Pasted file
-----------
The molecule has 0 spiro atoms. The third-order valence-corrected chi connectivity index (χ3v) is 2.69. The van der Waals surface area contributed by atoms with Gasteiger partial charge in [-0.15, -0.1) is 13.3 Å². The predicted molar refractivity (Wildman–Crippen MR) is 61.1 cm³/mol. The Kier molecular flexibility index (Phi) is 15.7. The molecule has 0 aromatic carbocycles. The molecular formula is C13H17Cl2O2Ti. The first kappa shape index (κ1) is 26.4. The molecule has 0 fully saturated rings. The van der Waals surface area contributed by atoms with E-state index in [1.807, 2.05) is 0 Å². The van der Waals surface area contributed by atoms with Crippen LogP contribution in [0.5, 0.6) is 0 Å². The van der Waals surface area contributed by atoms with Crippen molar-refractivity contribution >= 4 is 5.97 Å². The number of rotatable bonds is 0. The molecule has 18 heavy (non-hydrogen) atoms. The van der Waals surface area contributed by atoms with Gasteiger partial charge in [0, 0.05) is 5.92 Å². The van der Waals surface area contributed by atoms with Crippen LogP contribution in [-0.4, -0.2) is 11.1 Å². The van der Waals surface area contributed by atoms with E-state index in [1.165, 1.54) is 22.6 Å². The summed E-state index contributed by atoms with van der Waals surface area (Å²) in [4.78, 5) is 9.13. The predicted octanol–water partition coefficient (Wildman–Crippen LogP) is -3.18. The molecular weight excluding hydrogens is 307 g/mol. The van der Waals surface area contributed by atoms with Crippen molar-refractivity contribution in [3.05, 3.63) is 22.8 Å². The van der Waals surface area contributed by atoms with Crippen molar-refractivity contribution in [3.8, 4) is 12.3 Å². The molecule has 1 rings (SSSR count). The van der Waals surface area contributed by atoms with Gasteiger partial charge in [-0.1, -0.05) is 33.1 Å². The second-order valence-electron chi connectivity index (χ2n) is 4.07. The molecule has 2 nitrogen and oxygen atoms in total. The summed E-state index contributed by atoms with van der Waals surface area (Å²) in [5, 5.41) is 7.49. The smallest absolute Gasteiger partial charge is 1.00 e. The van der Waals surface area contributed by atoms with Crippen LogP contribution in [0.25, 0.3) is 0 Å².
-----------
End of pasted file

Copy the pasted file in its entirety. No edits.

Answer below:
The molecule has 0 spiro atoms. The third-order valence-corrected chi connectivity index (χ3v) is 2.69. The van der Waals surface area contributed by atoms with Gasteiger partial charge in [-0.15, -0.1) is 13.3 Å². The predicted molar refractivity (Wildman–Crippen MR) is 61.1 cm³/mol. The Kier molecular flexibility index (Phi) is 15.7. The molecule has 0 aromatic carbocycles. The molecular formula is C13H17Cl2O2Ti. The first kappa shape index (κ1) is 26.4. The molecule has 0 fully saturated rings. The van der Waals surface area contributed by atoms with E-state index in [1.807, 2.05) is 0 Å². The van der Waals surface area contributed by atoms with Crippen LogP contribution in [0.5, 0.6) is 0 Å². The van der Waals surface area contributed by atoms with Crippen molar-refractivity contribution >= 4 is 5.97 Å². The number of rotatable bonds is 0. The molecule has 18 heavy (non-hydrogen) atoms. The van der Waals surface area contributed by atoms with Gasteiger partial charge in [0, 0.05) is 5.92 Å². The van der Waals surface area contributed by atoms with Crippen LogP contribution in [-0.4, -0.2) is 11.1 Å². The van der Waals surface area contributed by atoms with E-state index in [1.165, 1.54) is 22.6 Å². The summed E-state index contributed by atoms with van der Waals surface area (Å²) in [4.78, 5) is 9.13. The predicted octanol–water partition coefficient (Wildman–Crippen LogP) is -3.18. The molecular weight excluding hydrogens is 307 g/mol. The van der Waals surface area contributed by atoms with Crippen molar-refractivity contribution in [3.05, 3.63) is 22.8 Å². The van der Waals surface area contributed by atoms with Crippen molar-refractivity contribution in [3.8, 4) is 12.3 Å². The molecule has 1 rings (SSSR count). The van der Waals surface area contributed by atoms with Gasteiger partial charge in [-0.1, -0.05) is 33.1 Å². The second-order valence-electron chi connectivity index (χ2n) is 4.07. The molecule has 2 nitrogen and oxygen atoms in total. The summed E-state index contributed by atoms with van der Waals surface area (Å²) in [5, 5.41) is 7.49. The smallest absolute Gasteiger partial charge is 1.00 e. The van der Waals surface area contributed by atoms with Crippen LogP contribution in [0.25, 0.3) is 0 Å².